“I respect the autonomy of the local church and I respect the autonomy of each SBC entity. While there are some in the larger SBC family that have made claims or taken actions that have prompted the decision to form the network, I largely believe the SBC as a whole is still a strongly conservative voice in the larger evangelical community,” Davis said.
“I can absolutely affirm that the direction of the Tennessee Baptist Mission Board and the Tennessee Baptist Convention is to stay rooted in Scripture and to stay focused on the most challenging issue before us; seeing Tennesseans saved, baptized and set on the road to discipleship.
“Beyond that, we want to see new churches planted and see plateaued and declining churches revitalized. We are determined to make Christ known by serving churches,” the TBMB leader stressed.
Ronnie Floyd, president of the Executive Committee of the Southern Baptist Convention, issued a statement in response to the news of the formation of the Conservative Baptist Network.
“The Southern Baptist Convention is at her best when churches are partnering together for mission and standing on the inerrant, infallible, sufficient Word of God. Regardless of our secondary affiliations or networks, we must continue to uphold the Baptist Faith and Message, cooperating with one another for the purpose of seeing every person reached for Jesus Christ in every town, every city, every state and every nation.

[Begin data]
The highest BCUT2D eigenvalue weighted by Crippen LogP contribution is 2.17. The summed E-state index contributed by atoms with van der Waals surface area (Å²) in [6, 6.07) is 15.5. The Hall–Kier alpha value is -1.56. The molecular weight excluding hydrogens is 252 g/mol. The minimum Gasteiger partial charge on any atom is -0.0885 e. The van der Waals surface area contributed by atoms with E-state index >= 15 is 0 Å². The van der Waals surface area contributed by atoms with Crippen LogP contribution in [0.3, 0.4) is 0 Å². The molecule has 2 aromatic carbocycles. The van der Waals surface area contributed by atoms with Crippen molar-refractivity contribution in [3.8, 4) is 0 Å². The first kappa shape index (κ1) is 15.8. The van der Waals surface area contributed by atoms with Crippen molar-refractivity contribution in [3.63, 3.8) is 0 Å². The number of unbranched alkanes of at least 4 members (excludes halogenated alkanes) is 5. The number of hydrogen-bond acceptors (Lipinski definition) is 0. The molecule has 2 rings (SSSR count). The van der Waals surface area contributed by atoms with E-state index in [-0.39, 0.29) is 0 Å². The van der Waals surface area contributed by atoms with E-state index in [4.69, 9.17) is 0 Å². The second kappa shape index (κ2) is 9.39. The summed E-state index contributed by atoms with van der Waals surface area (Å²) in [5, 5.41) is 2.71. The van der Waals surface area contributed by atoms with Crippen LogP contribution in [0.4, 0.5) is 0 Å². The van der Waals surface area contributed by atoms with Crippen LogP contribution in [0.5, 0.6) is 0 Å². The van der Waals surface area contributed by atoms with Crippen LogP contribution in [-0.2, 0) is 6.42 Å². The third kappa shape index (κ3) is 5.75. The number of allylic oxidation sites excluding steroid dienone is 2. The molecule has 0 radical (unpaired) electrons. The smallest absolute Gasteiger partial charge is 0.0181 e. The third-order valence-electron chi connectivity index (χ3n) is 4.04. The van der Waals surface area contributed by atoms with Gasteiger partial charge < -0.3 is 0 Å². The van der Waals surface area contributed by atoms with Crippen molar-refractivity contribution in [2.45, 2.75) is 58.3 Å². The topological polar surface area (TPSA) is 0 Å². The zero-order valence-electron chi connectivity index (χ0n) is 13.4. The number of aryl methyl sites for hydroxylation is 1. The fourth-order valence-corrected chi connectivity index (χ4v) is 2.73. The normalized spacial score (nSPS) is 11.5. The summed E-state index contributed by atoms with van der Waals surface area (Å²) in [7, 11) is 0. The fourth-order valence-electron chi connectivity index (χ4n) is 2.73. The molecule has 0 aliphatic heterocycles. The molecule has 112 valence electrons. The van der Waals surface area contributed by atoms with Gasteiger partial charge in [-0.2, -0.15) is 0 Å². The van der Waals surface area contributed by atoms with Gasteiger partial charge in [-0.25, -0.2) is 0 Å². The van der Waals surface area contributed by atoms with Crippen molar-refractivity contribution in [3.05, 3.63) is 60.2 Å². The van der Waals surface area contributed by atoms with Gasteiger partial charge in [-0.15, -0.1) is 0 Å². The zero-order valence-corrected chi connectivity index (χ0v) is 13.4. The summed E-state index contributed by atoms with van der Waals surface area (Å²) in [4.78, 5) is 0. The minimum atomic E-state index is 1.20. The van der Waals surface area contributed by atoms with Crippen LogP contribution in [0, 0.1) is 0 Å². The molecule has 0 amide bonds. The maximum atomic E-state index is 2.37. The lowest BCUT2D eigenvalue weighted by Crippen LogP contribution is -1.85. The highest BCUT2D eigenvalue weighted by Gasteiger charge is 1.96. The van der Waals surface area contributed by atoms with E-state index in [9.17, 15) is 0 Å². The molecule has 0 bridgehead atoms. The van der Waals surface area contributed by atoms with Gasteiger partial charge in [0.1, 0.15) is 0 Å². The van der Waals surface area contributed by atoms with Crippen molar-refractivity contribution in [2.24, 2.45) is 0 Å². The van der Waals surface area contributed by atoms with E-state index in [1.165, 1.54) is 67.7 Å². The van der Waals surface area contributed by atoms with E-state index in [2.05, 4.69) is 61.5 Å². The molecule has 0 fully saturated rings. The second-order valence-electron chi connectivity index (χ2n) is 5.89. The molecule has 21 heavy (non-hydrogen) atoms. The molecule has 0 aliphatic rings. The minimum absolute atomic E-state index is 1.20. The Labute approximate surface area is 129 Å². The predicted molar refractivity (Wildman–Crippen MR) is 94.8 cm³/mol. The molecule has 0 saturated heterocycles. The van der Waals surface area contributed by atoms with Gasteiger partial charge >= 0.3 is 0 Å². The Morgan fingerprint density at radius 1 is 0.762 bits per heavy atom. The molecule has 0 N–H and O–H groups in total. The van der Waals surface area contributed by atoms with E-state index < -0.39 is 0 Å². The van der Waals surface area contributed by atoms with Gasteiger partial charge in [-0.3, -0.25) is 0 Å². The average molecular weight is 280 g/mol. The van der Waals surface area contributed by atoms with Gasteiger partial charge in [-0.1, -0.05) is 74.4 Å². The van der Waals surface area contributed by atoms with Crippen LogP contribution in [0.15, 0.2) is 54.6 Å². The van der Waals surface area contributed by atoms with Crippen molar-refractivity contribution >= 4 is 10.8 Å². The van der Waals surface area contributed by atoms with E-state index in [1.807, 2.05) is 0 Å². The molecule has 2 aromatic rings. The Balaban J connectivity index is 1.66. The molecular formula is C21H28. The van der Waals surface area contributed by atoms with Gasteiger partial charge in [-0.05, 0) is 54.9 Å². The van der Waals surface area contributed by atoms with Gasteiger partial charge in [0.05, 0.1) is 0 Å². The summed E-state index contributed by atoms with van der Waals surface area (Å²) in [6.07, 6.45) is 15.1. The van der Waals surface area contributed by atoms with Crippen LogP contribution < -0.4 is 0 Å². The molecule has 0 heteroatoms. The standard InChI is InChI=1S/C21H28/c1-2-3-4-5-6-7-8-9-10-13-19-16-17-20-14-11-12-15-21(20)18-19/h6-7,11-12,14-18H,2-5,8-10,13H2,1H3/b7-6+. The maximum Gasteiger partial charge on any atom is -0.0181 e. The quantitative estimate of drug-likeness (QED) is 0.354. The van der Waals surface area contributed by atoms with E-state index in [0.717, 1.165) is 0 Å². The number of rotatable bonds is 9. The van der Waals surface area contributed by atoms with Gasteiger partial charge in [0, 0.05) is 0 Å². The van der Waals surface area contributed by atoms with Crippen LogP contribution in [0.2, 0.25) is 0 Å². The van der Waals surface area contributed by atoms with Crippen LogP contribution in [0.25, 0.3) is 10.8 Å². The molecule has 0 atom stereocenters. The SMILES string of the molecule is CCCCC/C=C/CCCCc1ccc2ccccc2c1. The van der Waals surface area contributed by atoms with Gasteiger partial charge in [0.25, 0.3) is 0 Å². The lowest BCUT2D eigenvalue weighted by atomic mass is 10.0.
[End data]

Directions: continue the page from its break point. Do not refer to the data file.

“As I told our SBC Executive Committee members last September, I will be bringing a major five-year vision to them on Monday night, Feb. 17, at our next EC meeting. Since I arrived at the EC, I have worked diligently on moving us towards a clear, concise and compelling unified Great Commission vision. Anyone who has questions about our future together, please stay tuned, because on Monday night, it is my prayer we will bring absolute clarity about the future direction of the SBC. If the SBC EC approves this vision on Tuesday, Feb.18, we will recommend it to the 2020 Southern Baptist Convention annual meeting in Orlando, Fla. Now is the time for all of us to come together around the heartbeat of missions and evangelism,” he said.
The CBN website notes that the organization is Southern Baptist and is “an avenue where like-minded pastors, churches, organizations and individuals can partner together voluntarily to influence the SBC to fulfill the Great Commission.”
The website also informs that the new network is not “ a new denomination, a blog or social media page existing solely to air grievances, a competitor with other like-minded ministries or a group exclusive to one soteriological view or another.”